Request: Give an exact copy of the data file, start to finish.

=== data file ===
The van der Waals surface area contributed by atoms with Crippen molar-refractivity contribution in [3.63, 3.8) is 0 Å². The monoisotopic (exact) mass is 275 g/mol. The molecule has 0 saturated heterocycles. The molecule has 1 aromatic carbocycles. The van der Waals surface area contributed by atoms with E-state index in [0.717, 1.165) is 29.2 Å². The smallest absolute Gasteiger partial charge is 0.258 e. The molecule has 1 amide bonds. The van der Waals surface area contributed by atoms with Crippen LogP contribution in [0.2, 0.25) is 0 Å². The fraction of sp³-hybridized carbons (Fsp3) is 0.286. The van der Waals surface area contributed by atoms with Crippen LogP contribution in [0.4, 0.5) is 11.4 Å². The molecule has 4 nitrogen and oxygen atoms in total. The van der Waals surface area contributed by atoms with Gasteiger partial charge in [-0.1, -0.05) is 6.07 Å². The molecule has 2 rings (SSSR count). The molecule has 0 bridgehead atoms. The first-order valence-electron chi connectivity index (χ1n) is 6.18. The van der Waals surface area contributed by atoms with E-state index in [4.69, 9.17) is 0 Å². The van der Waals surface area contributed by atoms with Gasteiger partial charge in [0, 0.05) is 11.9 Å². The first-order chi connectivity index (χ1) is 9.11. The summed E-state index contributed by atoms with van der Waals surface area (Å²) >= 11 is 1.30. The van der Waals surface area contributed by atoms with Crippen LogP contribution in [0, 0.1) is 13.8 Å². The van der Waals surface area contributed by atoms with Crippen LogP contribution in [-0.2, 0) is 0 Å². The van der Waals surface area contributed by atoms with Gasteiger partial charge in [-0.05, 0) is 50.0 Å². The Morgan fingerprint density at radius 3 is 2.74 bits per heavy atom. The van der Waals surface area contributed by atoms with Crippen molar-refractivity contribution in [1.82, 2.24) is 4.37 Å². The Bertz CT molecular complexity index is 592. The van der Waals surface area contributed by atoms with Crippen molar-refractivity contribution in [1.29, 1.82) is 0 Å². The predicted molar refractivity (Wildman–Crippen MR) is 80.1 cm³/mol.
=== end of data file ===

The van der Waals surface area contributed by atoms with Crippen molar-refractivity contribution in [3.63, 3.8) is 0 Å². The monoisotopic (exact) mass is 275 g/mol. The molecule has 0 saturated heterocycles. The molecule has 1 aromatic carbocycles. The van der Waals surface area contributed by atoms with E-state index in [0.717, 1.165) is 29.2 Å². The smallest absolute Gasteiger partial charge is 0.258 e. The molecule has 1 amide bonds. The van der Waals surface area contributed by atoms with Crippen LogP contribution in [0.2, 0.25) is 0 Å². The fraction of sp³-hybridized carbons (Fsp3) is 0.286. The van der Waals surface area contributed by atoms with Crippen LogP contribution in [0.4, 0.5) is 11.4 Å². The molecule has 4 nitrogen and oxygen atoms in total. The van der Waals surface area contributed by atoms with Gasteiger partial charge in [-0.1, -0.05) is 6.07 Å². The molecule has 2 rings (SSSR count). The molecule has 0 bridgehead atoms. The first-order valence-electron chi connectivity index (χ1n) is 6.18. The van der Waals surface area contributed by atoms with E-state index in [4.69, 9.17) is 0 Å². The van der Waals surface area contributed by atoms with Gasteiger partial charge in [0, 0.05) is 11.9 Å². The first-order chi connectivity index (χ1) is 9.11. The summed E-state index contributed by atoms with van der Waals surface area (Å²) >= 11 is 1.30. The van der Waals surface area contributed by atoms with Crippen LogP contribution in [0, 0.1) is 13.8 Å². The van der Waals surface area contributed by atoms with Crippen LogP contribution in [-0.2, 0) is 0 Å². The van der Waals surface area contributed by atoms with Gasteiger partial charge in [-0.05, 0) is 50.0 Å². The Morgan fingerprint density at radius 3 is 2.74 bits per heavy atom. The van der Waals surface area contributed by atoms with Crippen molar-refractivity contribution in [1.82, 2.24) is 4.37 Å². The Bertz CT molecular complexity index is 592. The van der Waals surface area contributed by atoms with Crippen molar-refractivity contribution in [1.29, 1.82) is 0 Å². The predicted molar refractivity (Wildman–Crippen MR) is 80.1 cm³/mol.